Visually direct and captivate your visitors

In the last month I’ve been speaking at a few conferences with a talk I’ve dubbed “The Psychology behind Conversion”. In this talk I’m trying to explain why everyone who maintains a website should be interested in psychology and how it can help them.

Being interested in psychology, especially when applied to the web, is more than just reading Cialdini’s Influence. Don’t get me wrong by the way, that book is awesome. But there are just so much more psychological processes at work than people are probably aware of. One of the most important ones, to my mind, is visual attention. People undoubtedly understand that attention is of importance when it comes to doing, well, anything really. So the same goes for visiting websites. But in my opinion it is not just attention, but visual attention that’s most important for visiting websites.

Visual attention

There are a lot of processes playing their part in this. We are very visual beings, and not being able to see, especially when you’re used to seeing, impairs us more than anything. It literally helps us understand our world. Our sight can even influence our other senses, such as taste.

So it’s of great importance to direct your visitor’s visual attention to those parts of your website you want them to see. To make sure you’re keeping their visual attention. In this post, I will discuss three aspects of visual attention: visual cueing, facial distraction and perceptual incongruence.

Visual cueing

Visual cueing basically means directing your visitors’ gazes. You can do this with colors or textual directions, but the most effective way is shapes. And there’s one shape that’s unparalleled when it comes to visual cueing: the arrow. Now, I use the term ‘arrow’ in a broad term, as it can be an actual arrow, or more of a triangle shape.

On you can find a great explanation on this. Especially this picture makes it very clear:

Van der Valk visual cueing

So adding those simple triangles in the images resulted in a huge increase in people scrolling down to the bottom of the page. But even more amazing: they had a 57% increase in conversion. So this already shows that keeping and directing your visitor’s visual attention pays off. Obviously, this is a process that every parallax website should be taking advantage of!

Facial distraction

The second aspect of visual attention I would like to discuss is facial distraction. If you’re interested in usability, eyetracking, conversion, or just read too many blogs, you’ve probably seen this image:

baby front

Visual heatmap from Usable World

What you see on this visual heatmap is a classic example of facial distraction. People will look back at the baby’s face a lot more than they’ll actually read the text. This works for any kind of picture of a person. It doesn’t have to be a baby. It doesn’t even have to be a real person; avatars such as the ones we use will render the same effect!

So I shouldn’t use pictures of people?

Of course you should! Adding pictures of people to your website adds credibility and a sort of personality to your site. As long as it aren’t stock photos. All I’m saying is that you should make these pictures work for you.

When babies are about 9 months old, their mothers will start pointing and looking at objects to try and direct the baby’s attention to that object. This is called joint attention. And this is exactly the process you should be using to direct your visitors’ gazes to where you want them to go. The follow picture will probably explain it much better than I can:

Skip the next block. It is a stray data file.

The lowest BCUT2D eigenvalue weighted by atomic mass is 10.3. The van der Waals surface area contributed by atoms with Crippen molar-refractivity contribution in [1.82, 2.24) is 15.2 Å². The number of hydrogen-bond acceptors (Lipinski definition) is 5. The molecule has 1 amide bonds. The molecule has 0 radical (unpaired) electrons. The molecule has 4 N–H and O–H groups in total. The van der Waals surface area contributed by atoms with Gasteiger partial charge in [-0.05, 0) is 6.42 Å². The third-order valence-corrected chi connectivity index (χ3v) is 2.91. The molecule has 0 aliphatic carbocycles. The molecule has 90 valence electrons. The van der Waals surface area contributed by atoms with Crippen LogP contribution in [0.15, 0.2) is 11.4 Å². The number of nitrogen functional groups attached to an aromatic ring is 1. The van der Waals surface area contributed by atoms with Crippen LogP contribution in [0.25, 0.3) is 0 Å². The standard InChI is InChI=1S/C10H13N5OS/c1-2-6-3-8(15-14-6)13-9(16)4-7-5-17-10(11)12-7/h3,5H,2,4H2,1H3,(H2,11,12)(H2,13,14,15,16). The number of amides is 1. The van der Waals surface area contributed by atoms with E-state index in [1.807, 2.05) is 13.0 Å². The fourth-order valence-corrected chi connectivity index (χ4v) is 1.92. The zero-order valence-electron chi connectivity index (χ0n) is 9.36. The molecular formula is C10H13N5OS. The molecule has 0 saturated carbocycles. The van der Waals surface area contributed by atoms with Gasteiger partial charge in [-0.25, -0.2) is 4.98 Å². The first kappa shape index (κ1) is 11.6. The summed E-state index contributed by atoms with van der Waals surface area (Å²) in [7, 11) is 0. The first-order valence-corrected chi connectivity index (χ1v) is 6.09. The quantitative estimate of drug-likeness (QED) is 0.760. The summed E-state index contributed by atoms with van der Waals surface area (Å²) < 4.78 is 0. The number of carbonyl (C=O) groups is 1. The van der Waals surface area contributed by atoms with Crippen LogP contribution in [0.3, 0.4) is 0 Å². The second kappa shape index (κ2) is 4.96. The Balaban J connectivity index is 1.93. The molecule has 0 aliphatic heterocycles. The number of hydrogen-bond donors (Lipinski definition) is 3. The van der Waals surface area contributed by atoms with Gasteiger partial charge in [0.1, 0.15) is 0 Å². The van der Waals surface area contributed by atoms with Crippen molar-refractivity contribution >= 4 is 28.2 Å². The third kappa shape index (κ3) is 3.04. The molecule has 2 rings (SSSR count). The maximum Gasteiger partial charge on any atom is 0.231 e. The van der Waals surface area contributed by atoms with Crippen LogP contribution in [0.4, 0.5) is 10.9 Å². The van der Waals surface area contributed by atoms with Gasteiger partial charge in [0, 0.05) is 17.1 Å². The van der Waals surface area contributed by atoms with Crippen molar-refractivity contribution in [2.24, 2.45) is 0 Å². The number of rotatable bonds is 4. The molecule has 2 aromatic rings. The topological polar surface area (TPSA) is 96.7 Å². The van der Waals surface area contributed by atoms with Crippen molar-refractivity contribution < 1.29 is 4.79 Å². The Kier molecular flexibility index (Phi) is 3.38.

baby sideways

Visual heatmap from Usable World

As you can see, people will look where the baby is looking. Again, this works with just about anything that we can recognize as a (depiction of a) human face. You might’ve noticed our WordPress plugins page has avatars that are all looking toward the text. This is no coincidence ;)


So definitely show pictures of people on your website, but also make sure they’re not distracting your visitors. Have these pictures help you direct your visitors’ attention instead.

Perceptual incongruence

The third aspect of visual attention I want to discuss  is my personal favorite, probably because it’s a difficult word. However, the psychology behind it is pretty cool as well. Perceptual incongruence is basically a process where we automatically pay attention to things we don’t understand. Let me show you a video to try and explain it:

12 seconds into the video, you’ll notice that a glass is tilted sideways, without the liquid spilling out. This is something that our brain interprets as ‘weird’. It is not what’s supposed to happen, so we automatically and involuntarily pay attention to it. And for the ones who think this is just a fluke or a gimmick: within 5 seconds the Bacardi logo pops up.

However, you should be careful with this process. If there are a lot of distractions from this perceptual incongruence, such as other moving or bright elements on your website, its effect could be negated. The perceptual incongruence process will be negated by another process called ‘selective attention’. People should not be able to easily focus on, or be distracted by, other things. Simply because this would mean they won’t see the unexpected element which should trigger the perceptual incongruence process. This is all probably best explained by another video:

Did you notice anything strange? Most people actually don’t. And that’s because people were specifically instructed not to take notice of anything else. So the key here is to surprise your visitors in a place where there aren’t any (or a lot of) other distractions. If you surprise them there, they will pay attention. And once you’ve got their attention, be sure that you make it count! This is exactly what we tell (and teach) people in our Conversion Reviews and Diamond Reviews.